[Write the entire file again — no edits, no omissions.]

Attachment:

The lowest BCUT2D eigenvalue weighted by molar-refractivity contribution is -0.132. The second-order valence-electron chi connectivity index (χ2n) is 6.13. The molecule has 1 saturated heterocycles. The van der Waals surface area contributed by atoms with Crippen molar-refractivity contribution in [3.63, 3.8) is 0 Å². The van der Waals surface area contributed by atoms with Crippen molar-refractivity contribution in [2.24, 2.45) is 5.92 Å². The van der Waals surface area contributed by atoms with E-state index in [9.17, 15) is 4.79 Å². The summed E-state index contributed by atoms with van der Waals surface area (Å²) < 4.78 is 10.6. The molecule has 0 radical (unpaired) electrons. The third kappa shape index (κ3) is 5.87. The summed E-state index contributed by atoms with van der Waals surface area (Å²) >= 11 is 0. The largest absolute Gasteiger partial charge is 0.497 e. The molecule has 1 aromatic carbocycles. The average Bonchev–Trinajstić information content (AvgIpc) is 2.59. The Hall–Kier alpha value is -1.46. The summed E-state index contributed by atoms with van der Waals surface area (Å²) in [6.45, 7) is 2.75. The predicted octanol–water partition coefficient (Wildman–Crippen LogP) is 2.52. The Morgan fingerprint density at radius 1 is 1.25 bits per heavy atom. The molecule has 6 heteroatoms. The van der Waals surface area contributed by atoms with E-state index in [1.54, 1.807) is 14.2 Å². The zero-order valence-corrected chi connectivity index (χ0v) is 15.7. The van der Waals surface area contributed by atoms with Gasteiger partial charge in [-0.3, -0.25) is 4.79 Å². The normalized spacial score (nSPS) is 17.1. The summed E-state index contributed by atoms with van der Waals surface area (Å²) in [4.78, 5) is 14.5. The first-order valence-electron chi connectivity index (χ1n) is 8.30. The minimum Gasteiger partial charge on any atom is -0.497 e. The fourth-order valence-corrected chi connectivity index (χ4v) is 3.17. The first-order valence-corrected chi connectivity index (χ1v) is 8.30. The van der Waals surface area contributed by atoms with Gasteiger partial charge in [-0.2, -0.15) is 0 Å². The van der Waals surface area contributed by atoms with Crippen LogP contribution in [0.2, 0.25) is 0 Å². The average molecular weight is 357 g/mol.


The lowest BCUT2D eigenvalue weighted by molar-refractivity contribution is -0.132. The second-order valence-electron chi connectivity index (χ2n) is 6.13. The molecule has 1 saturated heterocycles. The van der Waals surface area contributed by atoms with Crippen molar-refractivity contribution in [3.63, 3.8) is 0 Å². The van der Waals surface area contributed by atoms with Crippen molar-refractivity contribution in [2.24, 2.45) is 5.92 Å². The van der Waals surface area contributed by atoms with E-state index in [9.17, 15) is 4.79 Å². The summed E-state index contributed by atoms with van der Waals surface area (Å²) < 4.78 is 10.6. The molecule has 0 radical (unpaired) electrons. The third kappa shape index (κ3) is 5.87. The summed E-state index contributed by atoms with van der Waals surface area (Å²) >= 11 is 0. The largest absolute Gasteiger partial charge is 0.497 e. The molecule has 1 aromatic carbocycles. The average Bonchev–Trinajstić information content (AvgIpc) is 2.59. The Hall–Kier alpha value is -1.46. The summed E-state index contributed by atoms with van der Waals surface area (Å²) in [6.45, 7) is 2.75. The predicted octanol–water partition coefficient (Wildman–Crippen LogP) is 2.52. The Morgan fingerprint density at radius 1 is 1.25 bits per heavy atom. The molecule has 6 heteroatoms. The van der Waals surface area contributed by atoms with E-state index in [1.54, 1.807) is 14.2 Å². The zero-order valence-corrected chi connectivity index (χ0v) is 15.7. The van der Waals surface area contributed by atoms with Gasteiger partial charge in [-0.3, -0.25) is 4.79 Å². The normalized spacial score (nSPS) is 17.1. The summed E-state index contributed by atoms with van der Waals surface area (Å²) in [4.78, 5) is 14.5. The first-order valence-electron chi connectivity index (χ1n) is 8.30. The minimum Gasteiger partial charge on any atom is -0.497 e. The fourth-order valence-corrected chi connectivity index (χ4v) is 3.17. The first-order valence-corrected chi connectivity index (χ1v) is 8.30. The van der Waals surface area contributed by atoms with Gasteiger partial charge in [-0.2, -0.15) is 0 Å². The van der Waals surface area contributed by atoms with Crippen LogP contribution in [0.2, 0.25) is 0 Å². The average molecular weight is 357 g/mol.